It may be fall, but harmful algal blooms can still happen. In See our Harmful Algal Blooms page for more information. Check out cyanos.org to download a new app to photograph and report suspected harmful algal blooms using your smart phone!! Also, algal blooms can occur in in fresh AND salt waters. In fact we’ve been experiencing an unusual algal bloom along RI’s coast recently – a rust-colored bloom that can be harmful to fish, but usually isn’t harmful to people. RI DEM has just released a new fact sheet (click here for that).
See below for next scheduled water collection dates and links to the monitoring schedules. Bacteria data are available below as well. Contact email@example.com or 401-874-4552 if you need additional information.
Lots of water focused activities happening in a community near you all summer long. Check out our Events page to learn about one near you.
The URI Watershed Watch (URIWW) is a volunteer water quality monitoring program that works with local communities to assess water quality, identify sources of pollution in water and provide information about water leading to more effective management of critical water resources. Led by trained scientists, URI Watershed Watch helps local governments, watershed, tribal and other organizations recruit and train volunteers to become citizen scientists gathering detailed, quality assured monitoring data. Our comprehensive watershed-based program focuses on long-term environmental monitoring of RI’s fresh and salt water resources including lakes, ponds, streams and coastal waters. We provide training, equipment, supplies and analytical services tailored to organizational needs, while meeting strict quality assurance and quality control guidelines in the field and in our state-certified water testing laboratory. Click here to learn more!
Brush up or maintain your Secchi disk reading skills at the Maine Secchi Disk Simulator: http://www.mainelakedata.org/recertify/. This great tool allows you to lower a disk on your computer screen – and even tells you when you’ve got it right! Great for learning, and for keeping your skills sharp throughout the season!
Help Brown University find and track marine jellyfish (both where they are and aren’t by letting them know what you see when you take a walk around or a spin on the bay or even a salt pond. This is especially important since a new invasive species (clinging jellyfish) has been spotted in RI waters. Click here to learn more about reporting whether you see any or not. Here is the field guide to help you identify local jellyfish.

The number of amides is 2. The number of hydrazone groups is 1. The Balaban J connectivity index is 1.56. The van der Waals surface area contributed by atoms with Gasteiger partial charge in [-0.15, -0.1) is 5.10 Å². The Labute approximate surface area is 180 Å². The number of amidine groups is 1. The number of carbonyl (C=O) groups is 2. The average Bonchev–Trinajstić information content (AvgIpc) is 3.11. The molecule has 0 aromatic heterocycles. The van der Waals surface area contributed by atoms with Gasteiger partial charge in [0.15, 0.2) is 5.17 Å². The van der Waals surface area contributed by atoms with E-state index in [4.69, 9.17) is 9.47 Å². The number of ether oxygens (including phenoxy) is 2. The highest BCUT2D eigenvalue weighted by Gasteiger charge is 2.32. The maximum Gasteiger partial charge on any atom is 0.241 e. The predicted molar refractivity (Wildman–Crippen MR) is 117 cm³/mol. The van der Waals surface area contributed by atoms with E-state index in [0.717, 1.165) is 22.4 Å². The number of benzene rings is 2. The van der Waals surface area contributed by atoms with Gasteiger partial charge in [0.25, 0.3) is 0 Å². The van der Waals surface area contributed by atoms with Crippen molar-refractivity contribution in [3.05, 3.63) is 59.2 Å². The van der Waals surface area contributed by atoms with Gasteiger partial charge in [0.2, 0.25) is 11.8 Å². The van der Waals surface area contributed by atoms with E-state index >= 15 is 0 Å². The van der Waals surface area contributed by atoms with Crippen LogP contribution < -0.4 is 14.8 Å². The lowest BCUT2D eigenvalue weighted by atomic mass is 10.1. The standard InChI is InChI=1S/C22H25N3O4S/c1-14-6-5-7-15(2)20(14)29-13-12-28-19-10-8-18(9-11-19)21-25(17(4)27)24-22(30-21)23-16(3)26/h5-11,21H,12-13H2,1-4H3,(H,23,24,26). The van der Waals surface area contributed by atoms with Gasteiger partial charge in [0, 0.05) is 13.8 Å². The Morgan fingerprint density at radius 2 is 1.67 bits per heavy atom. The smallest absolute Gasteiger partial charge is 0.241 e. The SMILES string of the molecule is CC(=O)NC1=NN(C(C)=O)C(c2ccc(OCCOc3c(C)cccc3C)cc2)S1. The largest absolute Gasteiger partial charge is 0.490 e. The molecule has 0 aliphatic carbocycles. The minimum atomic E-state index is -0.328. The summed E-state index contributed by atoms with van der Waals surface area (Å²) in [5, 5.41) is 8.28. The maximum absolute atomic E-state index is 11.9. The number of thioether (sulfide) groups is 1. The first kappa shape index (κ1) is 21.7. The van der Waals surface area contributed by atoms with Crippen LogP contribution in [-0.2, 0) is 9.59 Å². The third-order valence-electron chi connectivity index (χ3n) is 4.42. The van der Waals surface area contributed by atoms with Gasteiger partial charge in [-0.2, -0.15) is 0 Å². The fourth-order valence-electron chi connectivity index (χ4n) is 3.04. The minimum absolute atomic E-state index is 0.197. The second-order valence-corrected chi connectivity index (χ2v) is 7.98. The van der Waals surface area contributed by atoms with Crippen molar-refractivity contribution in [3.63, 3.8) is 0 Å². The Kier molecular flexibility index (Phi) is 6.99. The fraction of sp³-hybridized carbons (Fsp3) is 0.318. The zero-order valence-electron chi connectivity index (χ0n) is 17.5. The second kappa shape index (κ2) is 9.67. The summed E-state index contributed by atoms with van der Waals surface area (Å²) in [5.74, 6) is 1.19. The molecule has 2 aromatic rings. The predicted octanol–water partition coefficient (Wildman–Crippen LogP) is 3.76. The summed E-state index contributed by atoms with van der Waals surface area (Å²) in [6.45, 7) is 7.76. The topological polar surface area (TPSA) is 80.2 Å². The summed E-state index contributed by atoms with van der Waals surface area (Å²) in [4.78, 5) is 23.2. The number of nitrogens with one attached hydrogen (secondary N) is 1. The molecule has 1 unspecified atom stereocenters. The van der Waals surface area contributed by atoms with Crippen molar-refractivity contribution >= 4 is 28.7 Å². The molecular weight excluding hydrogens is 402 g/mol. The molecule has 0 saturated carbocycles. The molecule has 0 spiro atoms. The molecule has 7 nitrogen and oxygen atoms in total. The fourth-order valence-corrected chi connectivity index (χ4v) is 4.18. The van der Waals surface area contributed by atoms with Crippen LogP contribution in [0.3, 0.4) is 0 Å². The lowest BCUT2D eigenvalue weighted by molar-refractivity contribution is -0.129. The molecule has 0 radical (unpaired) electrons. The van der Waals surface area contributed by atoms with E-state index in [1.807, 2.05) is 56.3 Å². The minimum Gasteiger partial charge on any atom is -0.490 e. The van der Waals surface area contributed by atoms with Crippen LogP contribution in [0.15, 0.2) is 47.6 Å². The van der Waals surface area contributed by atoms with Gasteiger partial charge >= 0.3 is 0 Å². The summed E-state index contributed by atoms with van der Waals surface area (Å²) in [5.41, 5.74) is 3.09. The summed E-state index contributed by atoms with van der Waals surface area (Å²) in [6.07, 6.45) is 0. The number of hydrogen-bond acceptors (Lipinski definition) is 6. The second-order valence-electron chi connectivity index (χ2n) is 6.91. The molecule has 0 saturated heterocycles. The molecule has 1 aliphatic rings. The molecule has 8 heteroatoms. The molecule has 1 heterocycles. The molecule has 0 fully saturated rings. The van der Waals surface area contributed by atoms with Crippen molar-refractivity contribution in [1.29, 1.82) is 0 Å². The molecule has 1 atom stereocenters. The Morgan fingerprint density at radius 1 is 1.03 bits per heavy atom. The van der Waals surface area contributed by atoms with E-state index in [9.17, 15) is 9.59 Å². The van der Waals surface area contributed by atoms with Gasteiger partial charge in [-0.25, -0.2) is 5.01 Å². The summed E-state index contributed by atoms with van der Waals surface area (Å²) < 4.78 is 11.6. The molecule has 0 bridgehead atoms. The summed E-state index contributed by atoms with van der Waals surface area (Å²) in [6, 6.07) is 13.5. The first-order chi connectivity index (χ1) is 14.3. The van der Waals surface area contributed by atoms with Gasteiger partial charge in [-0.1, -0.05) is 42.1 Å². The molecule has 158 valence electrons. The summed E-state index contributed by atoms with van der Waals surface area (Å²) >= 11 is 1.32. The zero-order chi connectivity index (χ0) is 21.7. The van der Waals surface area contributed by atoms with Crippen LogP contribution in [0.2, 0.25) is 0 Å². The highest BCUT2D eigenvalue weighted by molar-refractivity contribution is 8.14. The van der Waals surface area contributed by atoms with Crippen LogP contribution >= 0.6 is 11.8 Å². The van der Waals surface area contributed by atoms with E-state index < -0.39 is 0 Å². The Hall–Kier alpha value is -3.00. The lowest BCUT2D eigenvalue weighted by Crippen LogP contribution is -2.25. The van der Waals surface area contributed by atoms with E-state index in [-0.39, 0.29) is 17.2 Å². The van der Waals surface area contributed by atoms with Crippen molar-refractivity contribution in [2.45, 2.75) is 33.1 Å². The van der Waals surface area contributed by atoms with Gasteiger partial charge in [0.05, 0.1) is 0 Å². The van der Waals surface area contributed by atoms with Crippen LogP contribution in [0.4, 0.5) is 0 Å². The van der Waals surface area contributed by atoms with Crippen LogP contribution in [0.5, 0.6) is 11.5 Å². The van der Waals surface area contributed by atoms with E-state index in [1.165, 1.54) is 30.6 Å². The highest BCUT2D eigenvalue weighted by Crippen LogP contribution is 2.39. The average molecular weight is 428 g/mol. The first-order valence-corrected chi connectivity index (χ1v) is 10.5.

Recent Monitoring Data - Bacteria Results (Last updated 9/15/16)
- 2016 Blue Water Task Force Data (Enterococci)
- 2016 Bristol Harbor and Tiverton Coastal sites (Fecal coliform and enterococci)
- 2016 Salt Ponds (Fecal coliform and enterococci)
- 2016 Coastal Waters (CUSH, STB and Napatree Fecal coliform and enterococci)
- 2016 Lakes, ponds & reservoirs (Enterococci)
- 2016 Lake tributaries (Enterococci)
- 2016 Rivers & streams (Enterococci – included WPWA tribs)
- 2016 Greenwich Bay and Tributaries (Enterococci)
- 2016 Tidal River and Shellfish Tributaries (Enterococci – includes Narrow River sites)
- 2016 Tidal River and Shellfish Tributaries (Fecal coliform – includes Narrow River sites)
- 2016 Warren Harbor Sites (Fecal coliform and enterococci)
- 2016 Block Island Sites (Fecal coliform and enterococci) NEW!!
Even Pokemon love RI waters (Checking out NR #5)
Next scheduled 2016 water collections:
- Salt Pond Watchers: Wednesday, October 19th
- Clean Up Sound and Harbors:
- Wednesday Sites – October 19th
- Saturday Sites – October 22nd
- Blue Water Task Force: Weekend of October 22nd
- Rivers, streams, marine sites: Thursday, October 2oth – Saturday, October 22nd
- South County Coastkeeper Sites: Wednesday, October 19th
- East Bay Coastal Sites:
- Save Bristol Harbor Sites – Thursday, September 29th
- Tiverton Harbor Commission Sites – Thursday, September 29th
- Warren Harbor Sites – Sunday, October 16th
- Lakes, ponds, reservoirs:
Thursday, October 2oth – Saturday, October 22nd
Complete 2016 monitoring schedules are available (click here).
Remember, for most of our sites this will be THE FINAL WATER COLLECTION of 2016, so please bring your monitoring equipment in too – we need to clean, calibrate and re-stock for you next year.
Call 401-874-2905 or 401-874-4552 to make arrangements for dropping off samples or with questions regarding parking, etc. Please use 874-2905 on water collection days (we will be in the lab on those days and that’s the best number to reach us by).
No prior experience is needed to become a URI Watershed Watch citizen scientist – just an interest in making a difference by monitoring water! Our citizen scientists get to go out on their favorite lake, pond, stream or bay to gather information on water about once a week at mid-day from May through October. Monitoring teams are encouraged, and actively recruited to help share the work. Click here for more information about getting involved with environmental monitoring.